The offspring are born with soft carapaces (or upper shells) and are highly vulnerable to predation until their armor hardens. The protective armor serves as a defense against predators like mountain lions, black bears, and alligators. These armadillos are nocturnal creatures, spending their active hours either burrowing or foraging for food.
It’s hard to make a habitat a home
Armadillo of Central and North America tend to have less genetic diversity and specialization than their South American relatives, but due to an absence of natural predators, over time they have been able to consistently expand their range. Nine-banded armadillos are predominantly concentrated in the Southeastern US, but have been seen as far north as southern Nebraska, southern Illinois, and southern Indiana.
In fact, it’s thought that the nine-banded armadillo still has more roving to do to reach the extent of its potential range, which may extend through Northern Massachusetts and beyond as climate conditions change. So depending on where you are, you might have a chance to see some cute new critters in the neighborhood soon!
Unfortunately, these creatures are not always welcomed with open arms. Nine-banded armadillos have been the victims not only of accidental vehicle collisions on roadways, but have to contend with hunting, poaching, and “pest control”. Some who perceive them as pests resort to poisoning, shooting, or capturing them. It can be a tricky thing to change hard-hearted attitudes, but armadillos are designated as the state of Texas’s official small mammal, and hopefully taking some point of pride or interest in these creatures can extend our compassion for them.
Despite the challenges they face, the nine-banded armadillo population is generally the subject of much less concern than the populations and livelihoods of some of their cousins in South America, which face severe threat from deforestation and habitat destruction. Conservation measures, including championing agroforestry and other alternatives to forest decimation and monocropping that can alleviate economic pressures while protecting biodiversity, continue to be essential for the longevity of wildlife. The only truly sustainable way forward on this planet involves valuing the complexity and diversity of living systems as foundational to the wellbeing of all.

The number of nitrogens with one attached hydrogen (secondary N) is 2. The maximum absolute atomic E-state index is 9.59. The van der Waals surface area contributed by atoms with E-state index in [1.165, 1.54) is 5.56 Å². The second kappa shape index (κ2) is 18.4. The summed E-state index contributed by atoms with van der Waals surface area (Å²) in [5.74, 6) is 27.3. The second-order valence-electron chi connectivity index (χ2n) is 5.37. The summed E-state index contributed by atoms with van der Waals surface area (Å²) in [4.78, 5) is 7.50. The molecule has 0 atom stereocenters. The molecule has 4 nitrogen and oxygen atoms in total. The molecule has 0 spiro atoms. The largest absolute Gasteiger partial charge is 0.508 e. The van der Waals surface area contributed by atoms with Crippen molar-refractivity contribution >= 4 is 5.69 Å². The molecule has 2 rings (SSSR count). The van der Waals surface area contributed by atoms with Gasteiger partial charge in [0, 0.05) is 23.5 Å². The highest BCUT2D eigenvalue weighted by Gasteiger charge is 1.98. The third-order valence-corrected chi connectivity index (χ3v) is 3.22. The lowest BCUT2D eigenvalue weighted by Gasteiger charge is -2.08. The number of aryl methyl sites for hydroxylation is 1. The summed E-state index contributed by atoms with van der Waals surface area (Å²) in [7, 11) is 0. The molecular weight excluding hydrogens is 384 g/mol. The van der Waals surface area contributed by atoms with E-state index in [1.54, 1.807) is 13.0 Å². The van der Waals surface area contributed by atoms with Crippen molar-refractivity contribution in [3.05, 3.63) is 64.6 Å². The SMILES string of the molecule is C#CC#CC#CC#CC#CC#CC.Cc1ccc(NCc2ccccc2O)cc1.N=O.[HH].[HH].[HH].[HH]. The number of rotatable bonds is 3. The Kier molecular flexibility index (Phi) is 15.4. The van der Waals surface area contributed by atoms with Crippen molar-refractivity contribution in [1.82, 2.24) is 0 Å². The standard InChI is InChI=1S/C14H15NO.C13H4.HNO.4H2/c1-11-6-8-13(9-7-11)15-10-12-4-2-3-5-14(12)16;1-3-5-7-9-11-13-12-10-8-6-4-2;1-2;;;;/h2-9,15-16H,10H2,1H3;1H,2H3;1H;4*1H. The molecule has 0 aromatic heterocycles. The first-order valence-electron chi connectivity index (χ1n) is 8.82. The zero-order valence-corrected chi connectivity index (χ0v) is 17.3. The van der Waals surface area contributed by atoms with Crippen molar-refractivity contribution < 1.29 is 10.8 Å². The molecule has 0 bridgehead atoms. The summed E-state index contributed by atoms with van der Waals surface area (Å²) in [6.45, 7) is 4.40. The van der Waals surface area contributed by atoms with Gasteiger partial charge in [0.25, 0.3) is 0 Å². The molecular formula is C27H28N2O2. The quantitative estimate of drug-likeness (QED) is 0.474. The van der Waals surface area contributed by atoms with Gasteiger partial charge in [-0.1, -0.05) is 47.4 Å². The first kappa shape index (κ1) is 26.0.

The nine-banded armadillo and its variety of relatives demonstrate remarkable adaptability and survival skills. Their distinct armor and ability to thrive in diverse habitats offer an example of what it takes to succeed over time on a changing Earth. As we continue to learn about and appreciate these captivating creatures, it is crucial to ensure their conservation and coexistence with humans, allowing them to thrive as they float, swim, and scurry through our lives.
Here’s to resilience in its many forms,
Maya Dutta is an environmental advocate and ecosystem restorer working to spread understanding on the key role of biodiversity in shaping the climate and the water, carbon, nutrient and energy cycles we rely on. She is passionate about climate change adaptation and mitigation and the ways that community-led ecosystem restoration can fight global climate change while improving the livelihood and equity of human communities. Having grown up in New York City and lived in cities all her life, Maya is interested in creating more natural infrastructure, biodiversity, and access to nature and ecological connection in urban areas.